IRS Makes Plea for Upgrade to Improve Tax Collections

October 8, 2020 by Tom Ramstack
IRS Makes Plea for Upgrade to Improve Tax Collections
Internal Revenue Service Commissioner Charles Rettig prepares to testify before a House Committee on Oversight and Reform hearing on Wednesday, Oct. 7, 2020, in Washington. (Tasos Katopodis/Pool via AP)

WASHINGTON — Lawmakers joined the Internal Revenue Service’s commissioner Wednesday in making a plea to upgrade the computers and staff that collect the nation’s taxes.

They said budget cutbacks and the coronavirus have resulted in shortcomings in the agency’s ability to enforce tax laws and return refunds to taxpayers.

“The IRS is critical to the overall well-being of our country,” IRS Commissioner Charles P. Rettig told the House Oversight and Reform subcommittee on government operations.

He added that the IRS faces challenges with its outdated computer systems and budget cutbacks that reduced its staff by 22%.

In addition, the coronavirus pandemic forced the agency to shut down call centers and Taxpayer Assistance Centers this spring and summer as many of its employees shifted to teleworking.

“We don’t have the ability and staffing to answer all the calls but we are doing our best,” Rettig said.

The IRS is phasing back its usual work schedule but Rettig told Congress the “reopening has been difficult.”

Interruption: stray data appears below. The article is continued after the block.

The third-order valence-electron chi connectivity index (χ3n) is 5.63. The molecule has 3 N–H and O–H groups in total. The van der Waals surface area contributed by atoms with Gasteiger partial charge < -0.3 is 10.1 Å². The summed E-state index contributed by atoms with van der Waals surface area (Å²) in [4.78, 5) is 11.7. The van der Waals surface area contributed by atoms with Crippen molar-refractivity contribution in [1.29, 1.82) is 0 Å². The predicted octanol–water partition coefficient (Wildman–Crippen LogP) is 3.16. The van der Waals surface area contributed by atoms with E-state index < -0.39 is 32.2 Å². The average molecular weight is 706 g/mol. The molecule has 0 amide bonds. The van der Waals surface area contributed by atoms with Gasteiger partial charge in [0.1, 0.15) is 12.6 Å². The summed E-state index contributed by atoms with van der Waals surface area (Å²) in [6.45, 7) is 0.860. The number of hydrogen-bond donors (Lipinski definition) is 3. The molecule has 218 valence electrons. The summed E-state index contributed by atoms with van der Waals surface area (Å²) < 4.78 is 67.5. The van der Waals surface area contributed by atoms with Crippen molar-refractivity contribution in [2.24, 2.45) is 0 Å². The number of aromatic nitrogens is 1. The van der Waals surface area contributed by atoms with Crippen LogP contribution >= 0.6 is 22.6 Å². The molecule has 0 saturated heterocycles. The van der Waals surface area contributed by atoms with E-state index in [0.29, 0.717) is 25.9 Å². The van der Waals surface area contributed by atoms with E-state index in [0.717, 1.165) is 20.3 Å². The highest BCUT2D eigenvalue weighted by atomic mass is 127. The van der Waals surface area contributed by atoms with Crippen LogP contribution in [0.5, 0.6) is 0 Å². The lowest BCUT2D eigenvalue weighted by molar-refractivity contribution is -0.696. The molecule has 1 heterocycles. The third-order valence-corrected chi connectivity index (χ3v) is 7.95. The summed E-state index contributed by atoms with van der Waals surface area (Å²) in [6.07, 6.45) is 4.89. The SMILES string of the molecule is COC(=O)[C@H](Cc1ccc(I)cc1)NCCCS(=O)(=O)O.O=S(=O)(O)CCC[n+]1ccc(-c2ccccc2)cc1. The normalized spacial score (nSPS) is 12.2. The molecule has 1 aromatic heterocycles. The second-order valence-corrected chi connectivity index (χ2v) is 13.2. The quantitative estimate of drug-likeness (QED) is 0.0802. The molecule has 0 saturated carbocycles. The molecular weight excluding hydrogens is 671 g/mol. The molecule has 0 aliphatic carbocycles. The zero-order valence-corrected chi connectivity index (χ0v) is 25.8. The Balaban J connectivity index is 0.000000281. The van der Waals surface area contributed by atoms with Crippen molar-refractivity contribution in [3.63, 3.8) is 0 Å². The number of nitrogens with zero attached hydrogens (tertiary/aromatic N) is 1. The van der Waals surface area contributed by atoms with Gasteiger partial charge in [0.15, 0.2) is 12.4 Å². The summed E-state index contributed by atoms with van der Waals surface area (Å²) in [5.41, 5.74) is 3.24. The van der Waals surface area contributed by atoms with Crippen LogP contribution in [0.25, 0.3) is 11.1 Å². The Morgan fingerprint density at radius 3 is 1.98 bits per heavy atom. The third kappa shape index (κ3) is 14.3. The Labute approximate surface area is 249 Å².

By late July, the IRS’s backlog of work included about 9.2 million returns awaiting processing and 7.9 million pieces of unopened mail. The mail consisted largely of tax returns and check payments.

Members of the subcommittee expressed concern the challenges of trying to eliminate the backlog might upset the IRS’s ability to prepare for the 2021 filing season.

“This does not sound like an agency fully ready to serve the public during a pandemic,” said subcommittee Chairman Jerry Connolly, D-Va.

He has co-sponsored a bill that would give the IRS much of the new technology the agency says it needs to process and audit tax returns. It still is pending in Congress.

Some of the computers use a form of the software language COBOL that dates from the 1960s.

However, he added computer upgrades alone would not make up for budget cutbacks that started 10 years ago, when revelations of lavish expenditures by top IRS officials prompted a backlash in Congress.

Since then, about 20,000 full-time IRS employees have been laid off.

Connolly said the hurt put on the IRS has come back to hurt the American public as the agency struggles to collect 96% of the federal government’s revenue, or $3.5 trillion per year.

“Unpaid annual taxes owed but not collected are estimated at $454 billion a year,” Connolly said.

In addition, about nine million Americans still are waiting for the $1,200 economic stimulus checks they were supposed to receive from the IRS last April.

His concerns were shared by Rep. Jody Hice of Georgia, the ranking Republican on the subcommittee.

“This is a bipartisan issue,” Hice said.

Much of the IRS budget for information technology is spent on maintaining outdated systems, he said.

“They are going to require modernization,” Hice said.

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